Listen, I have an argument in favour of retribution which an archbishop worth his salt would tackle. Does not the hunger for retribution spring from the same source as conscience?
Recall for a moment those waking hours in the dead of night when we reproach our- selves for something we have done wrong. Note that the question of blame is central. We do not reproach ourselves for honest mistakes, however foolish, in the same way as we reproach ourselves for sins. Note that we are not trying to 'signal' repudiation to anybody, or deter, or contain or even reha- bilitate: we are simply vexed with ourselves, stung to self-directed anger. Note, finally, how well we know that we must 'pay' in some way for the wrong to be atoned. Neither a resolution not to repeat the offence, nor a making good of the damage we have done, is enough to assuage the guilt. Some act of con- trition, pain, even punishment by others, is hungered for. Conscience is self-reproach.
Is this 'conscience' not exactly the feeling we bear towards others who have offended — but turned now upon ourselves? Or con- versely, is not the vexation we feel with our- selves not the same vexation we turn upon others when they offend: vexation not against the crime but against the man?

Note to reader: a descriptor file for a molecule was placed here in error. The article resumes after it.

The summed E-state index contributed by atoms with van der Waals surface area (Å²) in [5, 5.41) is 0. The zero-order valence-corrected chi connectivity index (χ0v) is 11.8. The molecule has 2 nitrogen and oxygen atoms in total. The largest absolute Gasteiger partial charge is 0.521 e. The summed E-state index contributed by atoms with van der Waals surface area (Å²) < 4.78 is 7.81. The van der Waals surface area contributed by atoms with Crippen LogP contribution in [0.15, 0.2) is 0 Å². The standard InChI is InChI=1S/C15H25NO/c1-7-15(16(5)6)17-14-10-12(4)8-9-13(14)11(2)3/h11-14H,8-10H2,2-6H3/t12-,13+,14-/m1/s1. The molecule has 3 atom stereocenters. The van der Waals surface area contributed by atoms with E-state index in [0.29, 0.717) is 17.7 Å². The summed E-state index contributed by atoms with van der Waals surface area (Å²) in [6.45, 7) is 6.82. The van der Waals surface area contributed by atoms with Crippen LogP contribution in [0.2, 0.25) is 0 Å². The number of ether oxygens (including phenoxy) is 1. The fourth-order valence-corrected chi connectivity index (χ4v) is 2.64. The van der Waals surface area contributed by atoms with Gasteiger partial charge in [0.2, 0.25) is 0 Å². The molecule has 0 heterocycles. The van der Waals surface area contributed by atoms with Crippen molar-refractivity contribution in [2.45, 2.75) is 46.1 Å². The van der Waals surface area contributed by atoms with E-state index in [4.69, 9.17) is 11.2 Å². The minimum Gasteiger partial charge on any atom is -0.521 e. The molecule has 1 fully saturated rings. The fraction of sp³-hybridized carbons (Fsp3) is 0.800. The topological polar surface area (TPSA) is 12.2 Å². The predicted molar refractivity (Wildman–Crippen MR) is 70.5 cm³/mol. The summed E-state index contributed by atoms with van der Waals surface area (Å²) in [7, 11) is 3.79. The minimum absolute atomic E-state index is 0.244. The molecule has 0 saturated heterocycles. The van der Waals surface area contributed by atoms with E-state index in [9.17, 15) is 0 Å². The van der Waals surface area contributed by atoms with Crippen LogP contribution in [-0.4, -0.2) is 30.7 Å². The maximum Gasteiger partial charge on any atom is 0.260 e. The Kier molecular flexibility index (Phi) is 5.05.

If I am right, then asking a man to root out from his nature the vexation he feels at other men who transgress — denying his own natural hunger to see those who have offended hurt — is to tear at the roots of individual conscience.
None of this is an argument for a more (or less) retributive tariff of punishments. It must be the purpose both of religion and of government to tame moral instincts, and I agree with Dr Carey that imprisonment is no panacea. It brings costs which may not always be worth paying. Like the Archbish- op, I suspect we imprison too easily and too often. But these are practical arguments. It is not necessary, in deferring to them, to trade in eternal arguments about moral reasoning, and in deep truths about human psychology, in a fashion so heedless or so slovenly.
Matthew Parris is parliamentary sketchwriter of the Times.